Bill Yields Turn Negative On Safe-Haven Un-Rotation

Tyler Durden's picture

As stocks have vascillated in a worryingly not-straight-up manner for the last few days with today's weakness taking the Dow and S&P 500 pre-holiday lows (with th ebiggest drop in a month), it would appear more than a few 'investors' are greatly unrotating into the very shortest-term Treasuries as a safe-haven from the turbulence. The last few days have seen Treasury-Bill yields swing negative in the less-than-1-month maturity indicating anythng but risk appetite as a scramble for safety is strong enough to warrant paying (albeit marginally) for it. As we noted previously, the driver of Bill Gross' 'bet' on the short-end will not be based on always wrong expectations of what Fed monetary policy does to prices, but the exodus of speculative money from equities into safe havens, call it the Great Unrotation.


The mid-Feb bills are so aggressively bid as to push the yield negative...


Of course, what is also problematic for those seeking safety is the wall of doubt starting in early March over the debt-ceiling debacle...


Charts: Bloomberg

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jcaz's picture

Nice trade, Bill....

rubearish10's picture

That's alright, -20 ES points is the FED daily limit, so, BTFD.

frankTHE COIN's picture

I want my PoMo.
Mapo is too weak.

LawsofPhysics's picture

Ah yes, paying the .gov to lose your money.  What could possibly go wrong?  As far as I can tell, both Mr. Gross and The Fed have tons of junk paper that they need to sell to someone.  The more they try to appear solvent and credible, the more I am inclined to believe that they are not (applies to both The Fed and PIMCO).

CClarity's picture

People do pay for safety. Just ask the Swiss. In the course of world events and history, wealth preservation has been more important than the return on wealth despite what hawkers of so many products say as they attempt to pry your wealth out of your greedy fingers.

LawsofPhysics's picture

As I said in 2008/2009.  The game has indeed changed, from one of seeking a return on capital to simply a return of capital.  However, if those bonds (safety) are "priced" in rapidly devaluing fiat, you are still losing, big time.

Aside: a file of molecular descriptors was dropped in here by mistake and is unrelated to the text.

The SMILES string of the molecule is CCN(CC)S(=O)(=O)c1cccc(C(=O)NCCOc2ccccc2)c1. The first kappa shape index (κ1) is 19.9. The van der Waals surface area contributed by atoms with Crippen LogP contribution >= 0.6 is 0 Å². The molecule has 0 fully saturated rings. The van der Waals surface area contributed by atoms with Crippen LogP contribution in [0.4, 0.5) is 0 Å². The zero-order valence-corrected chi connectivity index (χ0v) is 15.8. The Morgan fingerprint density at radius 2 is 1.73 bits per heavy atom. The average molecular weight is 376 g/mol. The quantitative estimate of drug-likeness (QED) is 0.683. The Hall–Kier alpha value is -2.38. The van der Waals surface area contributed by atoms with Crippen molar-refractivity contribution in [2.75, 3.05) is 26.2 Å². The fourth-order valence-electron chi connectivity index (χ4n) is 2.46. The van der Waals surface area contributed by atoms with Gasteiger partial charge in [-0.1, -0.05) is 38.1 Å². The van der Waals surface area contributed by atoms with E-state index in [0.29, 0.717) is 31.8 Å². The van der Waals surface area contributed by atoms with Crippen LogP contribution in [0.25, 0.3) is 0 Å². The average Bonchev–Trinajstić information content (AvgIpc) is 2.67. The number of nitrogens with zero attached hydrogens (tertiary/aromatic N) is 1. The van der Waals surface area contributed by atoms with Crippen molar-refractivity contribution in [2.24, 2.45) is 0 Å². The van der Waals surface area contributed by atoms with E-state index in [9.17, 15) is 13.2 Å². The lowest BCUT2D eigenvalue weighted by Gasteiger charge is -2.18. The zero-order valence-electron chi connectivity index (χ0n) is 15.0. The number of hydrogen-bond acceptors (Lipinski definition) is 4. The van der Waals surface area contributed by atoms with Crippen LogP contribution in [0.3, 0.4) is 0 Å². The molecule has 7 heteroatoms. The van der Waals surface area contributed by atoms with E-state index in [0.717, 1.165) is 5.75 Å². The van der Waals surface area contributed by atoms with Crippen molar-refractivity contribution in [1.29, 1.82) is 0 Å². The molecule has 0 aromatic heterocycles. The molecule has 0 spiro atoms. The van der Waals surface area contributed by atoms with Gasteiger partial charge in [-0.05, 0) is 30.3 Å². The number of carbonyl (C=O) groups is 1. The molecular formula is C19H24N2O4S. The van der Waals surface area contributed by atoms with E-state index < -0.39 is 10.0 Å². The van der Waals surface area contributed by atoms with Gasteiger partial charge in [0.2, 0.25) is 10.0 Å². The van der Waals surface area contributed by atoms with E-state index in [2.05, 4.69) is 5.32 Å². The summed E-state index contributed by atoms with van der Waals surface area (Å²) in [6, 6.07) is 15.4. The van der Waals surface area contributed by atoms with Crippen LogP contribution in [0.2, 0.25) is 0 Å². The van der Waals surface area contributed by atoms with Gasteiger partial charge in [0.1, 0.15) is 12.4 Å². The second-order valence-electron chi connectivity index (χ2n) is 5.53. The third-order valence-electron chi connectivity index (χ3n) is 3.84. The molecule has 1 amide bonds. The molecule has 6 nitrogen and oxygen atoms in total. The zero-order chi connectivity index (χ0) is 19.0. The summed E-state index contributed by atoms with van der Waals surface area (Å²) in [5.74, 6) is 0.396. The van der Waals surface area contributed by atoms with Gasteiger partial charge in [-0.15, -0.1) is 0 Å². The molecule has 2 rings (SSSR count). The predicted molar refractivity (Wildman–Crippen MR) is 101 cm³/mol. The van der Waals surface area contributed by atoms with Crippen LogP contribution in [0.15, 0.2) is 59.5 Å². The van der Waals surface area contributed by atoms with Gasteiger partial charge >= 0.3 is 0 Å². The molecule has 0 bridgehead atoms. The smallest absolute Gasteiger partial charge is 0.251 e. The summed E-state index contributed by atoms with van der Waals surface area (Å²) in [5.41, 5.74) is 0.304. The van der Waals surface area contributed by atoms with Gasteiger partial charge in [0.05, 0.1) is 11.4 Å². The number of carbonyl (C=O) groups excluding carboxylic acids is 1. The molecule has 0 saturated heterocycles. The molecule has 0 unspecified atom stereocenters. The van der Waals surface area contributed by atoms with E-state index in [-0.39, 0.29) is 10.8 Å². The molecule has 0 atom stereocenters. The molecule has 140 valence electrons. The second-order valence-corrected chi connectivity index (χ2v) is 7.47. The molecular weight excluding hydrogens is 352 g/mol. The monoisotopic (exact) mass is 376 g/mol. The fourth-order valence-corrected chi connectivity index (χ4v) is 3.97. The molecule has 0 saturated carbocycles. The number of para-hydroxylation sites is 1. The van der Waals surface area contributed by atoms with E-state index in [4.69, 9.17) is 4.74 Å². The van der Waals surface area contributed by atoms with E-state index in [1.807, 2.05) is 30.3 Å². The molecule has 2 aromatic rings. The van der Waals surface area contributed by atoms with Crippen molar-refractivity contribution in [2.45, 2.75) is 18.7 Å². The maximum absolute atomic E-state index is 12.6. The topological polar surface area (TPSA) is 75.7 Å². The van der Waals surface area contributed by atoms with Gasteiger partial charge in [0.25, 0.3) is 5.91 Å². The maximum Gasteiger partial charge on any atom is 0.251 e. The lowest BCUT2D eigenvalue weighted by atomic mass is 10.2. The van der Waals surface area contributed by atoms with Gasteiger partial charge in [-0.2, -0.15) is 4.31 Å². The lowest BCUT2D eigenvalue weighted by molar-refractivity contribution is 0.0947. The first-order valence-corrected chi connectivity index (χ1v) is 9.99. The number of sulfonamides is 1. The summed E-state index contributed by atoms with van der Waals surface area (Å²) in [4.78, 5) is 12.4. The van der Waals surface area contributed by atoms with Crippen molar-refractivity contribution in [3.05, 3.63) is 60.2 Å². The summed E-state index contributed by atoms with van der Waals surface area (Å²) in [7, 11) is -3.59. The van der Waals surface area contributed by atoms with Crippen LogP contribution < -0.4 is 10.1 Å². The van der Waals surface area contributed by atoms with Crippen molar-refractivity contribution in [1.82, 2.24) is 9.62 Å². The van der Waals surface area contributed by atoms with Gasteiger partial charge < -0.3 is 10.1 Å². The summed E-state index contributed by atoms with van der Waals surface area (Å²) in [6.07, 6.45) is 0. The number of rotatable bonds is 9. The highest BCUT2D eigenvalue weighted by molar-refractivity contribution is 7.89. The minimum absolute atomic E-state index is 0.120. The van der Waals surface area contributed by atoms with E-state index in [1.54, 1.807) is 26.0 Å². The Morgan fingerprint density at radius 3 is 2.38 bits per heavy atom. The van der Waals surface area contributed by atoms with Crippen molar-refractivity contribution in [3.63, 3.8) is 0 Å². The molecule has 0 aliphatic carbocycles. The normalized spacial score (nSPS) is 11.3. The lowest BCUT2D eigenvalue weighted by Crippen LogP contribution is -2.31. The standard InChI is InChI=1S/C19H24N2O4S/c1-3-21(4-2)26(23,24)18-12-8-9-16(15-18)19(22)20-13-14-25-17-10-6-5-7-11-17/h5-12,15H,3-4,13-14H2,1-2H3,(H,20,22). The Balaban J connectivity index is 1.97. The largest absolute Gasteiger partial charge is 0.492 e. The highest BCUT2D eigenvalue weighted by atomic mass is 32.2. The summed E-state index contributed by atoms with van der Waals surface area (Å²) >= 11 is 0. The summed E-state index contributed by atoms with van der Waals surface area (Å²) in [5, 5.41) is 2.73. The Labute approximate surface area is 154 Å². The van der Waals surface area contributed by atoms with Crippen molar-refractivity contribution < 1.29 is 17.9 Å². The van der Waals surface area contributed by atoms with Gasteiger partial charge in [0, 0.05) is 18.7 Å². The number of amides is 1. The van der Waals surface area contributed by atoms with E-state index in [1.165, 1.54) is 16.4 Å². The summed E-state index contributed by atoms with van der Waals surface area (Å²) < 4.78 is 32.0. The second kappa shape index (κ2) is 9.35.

Refer to the following;

When fraud is the status quo, possession is the law.  trust me, the swiss possess a few ounces of gold.

Lewshine's picture

If tomorrow end up being "The great D day (as in dissolve)", I think ZeroHedge should go into the truther's hall of fame!! Damn!

AmericasCicero's picture

If that does indeed happen - spot on the day - I will sh*t a Bernanke.

AmericasCicero's picture

If that does indeed happen - spot on the day - I will sh*t a Bernanke.

disabledvet's picture

one does not "un-rotate into treasuries." that's Planet...and moving that market because it is so big should be an impossibility. "Yet Ben Bernanke" (on the record demander of inflation) had no problem dropping those rates to all time record lows. "that should not be possible unless some REALLY bad news is on the way."

CrashisOptimistic's picture

Rates fall because of poor economic prospects. 

This has been so for 30 years.  Why would now be different?

firstdivision's picture

K-Hen taking a long dump?  Woudln't he be required to take his mobile bbg into the restroom with him?

Agent P's picture

Negative yield....does Amazon have anything to do with this? 

Spungo's picture

So they would rather hold negative interest bonds than keep it as cash in an American bank? Go long American banks!

NoDebt's picture

FDIC insurance doesn't apply when you're talking about anything over $250K per individual (not per account) at any one institution.  You gotta have a LOT of accounts at different banks to insure even $5MM, let alone if you're talking about billions.

BORT's picture

Ken Jorgustin of Modern Survival Blog writes:

Is there a major financial crash in our near future? You must check out this stunning analogy between the current day Dow Jones Industrial Index compared with the time period 1928-1929 leading up to the memorable stock market crash…

The pattern of stock price movements looks VERY close to the lead-up to the 1929 top.

A lead-up to just any old top is one thing, but the 1929 top was followed by a memorable decline, which makes it all the more worthy of our attention…

Ken stops short of predicting that stock markets will do the same thing this January as they did in 1929, but take a look at this amazing comparison and decide for yourself if it’s possible that this whole thing will break wide open on or around January 14th of 2014:

Quinvarius's picture

I guess we are supposed to believe rational thinking individuals are choosing to buy these products?  Heh.  This just looks like way too much money floating around and it is all dumb.  Or it is just gov/fed pr.  No investor that understands what they are doing would invest their own money like this.

TheFutureReset's picture

Is this the elites run down for the next step in taper? A taper will hurt EMs and China by association.